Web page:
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Steve S. v. Saul

United States District Court, C.D. California

September 12, 2019

STEVE S., Plaintiff,
ANDREW SAUL,[1] Defendant.



         I. BACKGROUND

         In July 2014, Steve S. (“Plaintiff”) filed an application for disability insurance benefits (“DIB”) and supplemental security income (“SSI”) alleging a disability onset date of September 30, 2013, when he was 32 years old. Administrative Record (“AR”) 146, 151. From 1999 to 2013, Plaintiff worked at a warehouse and loading dock. AR 199, 248, 461. He was diagnosed with congestive heart failure in 2008 and had implantable cardioverter-defibrillator surgery in 2011, but he continued working. AR 247, 430. He stopped working on September 13, 2013, because his employer's business closed. AR 182; see also AR 249 (reporting “no symptoms” to doctors in March 2013); AR 434 (stating in April 2013 that his right shoulder pain started “a few years ago”). Later in 2013, he pursued a workers' compensation claim asserting that he suffered an industrial injury in September 2012. AR 425, 429, 464. He claimed that his warehouse work involved continuously reaching above shoulder level, and he had injured his right shoulder through repetitive use. AR 429, 431, 464.

         On August 24, 2016, an Administrative Law Judge (“ALJ”) conducted a hearing at which Plaintiff, who was represented by counsel, appeared and testified, as did a vocational expert (“VE”). AR 36-64. On December 14, 2016, the ALJ issued a decision denying Plaintiff's applications. AR 20-29. The ALJ found that Plaintiff suffered from the severe, medically determinable impairments of “right shoulder strain/sprain and impingement syndrome with labral tear and paralabral cyst, idiopathic cardiomyopathy with a history of congestive heart failure and status post implantation of a cardioverter defibrillator device, hypertension, hypercholesterolemia and obesity[.]” AR 22. Despite these impairments, the ALJ determined that Plaintiff had the residual functional capacity (“RFC”) to perform a limited range of sedentary work activity with restrictions against reaching above his shoulders, climbing, and working around unprotected heavy machinery or unprotected heights. AR 24.

         Based on this RFC and the VE's testimony, the ALJ determined that Plaintiff could work as an addresser (Dictionary of Occupation Titles [“DOT”] 209.587-010), ticket checker (DOT 219.587-010), and lens inserter (DOT 713.687-026). AR 28. The ALJ concluded that Plaintiff was not disabled. AR 29.


         A district court may review the Commissioner's decision to deny benefits. The ALJ's findings and decision should be upheld if they are free from legal error and are supported by substantial evidence based on the record as a whole. 42 U.S.C. § 405(g); Richardson v. Perales, 402 U.S. 389, 401 (1971); Parra v. Astrue, 481 F.3d 742, 746 (9th Cir. 2007). Substantial evidence means such relevant evidence as a reasonable person might accept as adequate to support a conclusion. Richardson, 402 U.S. at 401; Lingenfelter v. Astrue, 504 F.3d 1028, 1035 (9th Cir. 2007). It is more than a scintilla, but less than a preponderance. Lingenfelter, 504 F.3d at 1035 (citing Robbins v. Comm'r of SSA, 466 F.3d 880, 882 (9th Cir. 2006)). To determine whether substantial evidence supports a finding, the reviewing court “must review the administrative record as a whole, weighing both the evidence that supports and the evidence that detracts from the Commissioner's conclusion.” Reddick v. Chater, 157 F.3d 715, 720 (9th Cir. 1998). “If the evidence can reasonably support either affirming or reversing[, ]” the reviewing court “may not substitute its judgment” for that of the Commissioner. Id. at 720-21.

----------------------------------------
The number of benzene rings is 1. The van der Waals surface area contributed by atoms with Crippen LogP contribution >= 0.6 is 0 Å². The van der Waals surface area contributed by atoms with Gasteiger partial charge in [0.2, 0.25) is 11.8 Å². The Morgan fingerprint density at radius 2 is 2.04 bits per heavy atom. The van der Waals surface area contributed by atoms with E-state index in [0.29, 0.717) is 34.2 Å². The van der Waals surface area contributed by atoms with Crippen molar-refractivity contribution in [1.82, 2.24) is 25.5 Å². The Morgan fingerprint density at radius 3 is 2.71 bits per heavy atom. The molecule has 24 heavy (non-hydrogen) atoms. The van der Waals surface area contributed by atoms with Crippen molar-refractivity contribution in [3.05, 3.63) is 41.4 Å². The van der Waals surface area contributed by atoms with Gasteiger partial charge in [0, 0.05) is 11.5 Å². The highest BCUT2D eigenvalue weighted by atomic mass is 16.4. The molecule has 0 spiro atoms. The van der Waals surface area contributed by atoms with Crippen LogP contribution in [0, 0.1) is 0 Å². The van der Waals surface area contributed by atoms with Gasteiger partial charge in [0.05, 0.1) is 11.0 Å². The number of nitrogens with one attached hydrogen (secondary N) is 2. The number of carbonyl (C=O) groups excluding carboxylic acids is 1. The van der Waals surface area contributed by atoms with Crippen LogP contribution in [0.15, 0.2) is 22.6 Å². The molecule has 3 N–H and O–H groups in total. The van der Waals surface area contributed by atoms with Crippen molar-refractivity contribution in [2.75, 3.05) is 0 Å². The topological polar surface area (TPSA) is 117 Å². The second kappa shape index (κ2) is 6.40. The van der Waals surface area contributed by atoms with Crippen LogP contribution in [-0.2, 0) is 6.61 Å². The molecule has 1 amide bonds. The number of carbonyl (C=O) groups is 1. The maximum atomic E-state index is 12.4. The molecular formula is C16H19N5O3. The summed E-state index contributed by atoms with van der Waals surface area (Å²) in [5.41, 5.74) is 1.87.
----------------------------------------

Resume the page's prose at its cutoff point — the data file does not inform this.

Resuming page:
“A decision of the ALJ will not be reversed for errors that are harmless.” Burch v. Barnhart, 400 F.3d 676, 679 (9th Cir. 2005). Generally, an error is harmless if it either “occurred during a procedure or step the ALJ was not required to perform” or if it “was inconsequential to the ultimate nondisability determination.” Stout v. Comm'r of SSA, 454 F.3d 1050, 1055 (9th Cir. 2006).


         Issue One: Whether the ALJ's determination of Plaintiff's RFC is supported by substantial evidence.

         Issue Two: Whether the ALJ's finding that Plaintiff could perform a significant number of jobs on a sustained basis is supported by substantial evidence.

         (Dkt. 38, Joint Stipulation [“JS”] at 3.)


         A. ISSUE ONE: The RFC Determination.

         1. Using His Upper Extremities.

         Plaintiff asserts that the ALJ did not consider (1) a medical evaluation finding that he had diminished right hand grip strength and right shoulder weakness, and (2) chiropractic progress notes showing that his right upper extremity had a limited range of motion. (JS at 6, citing AR 313, 332-59.) According to Plaintiff, the ALJ should not merely have restricted him against using his arms above ...

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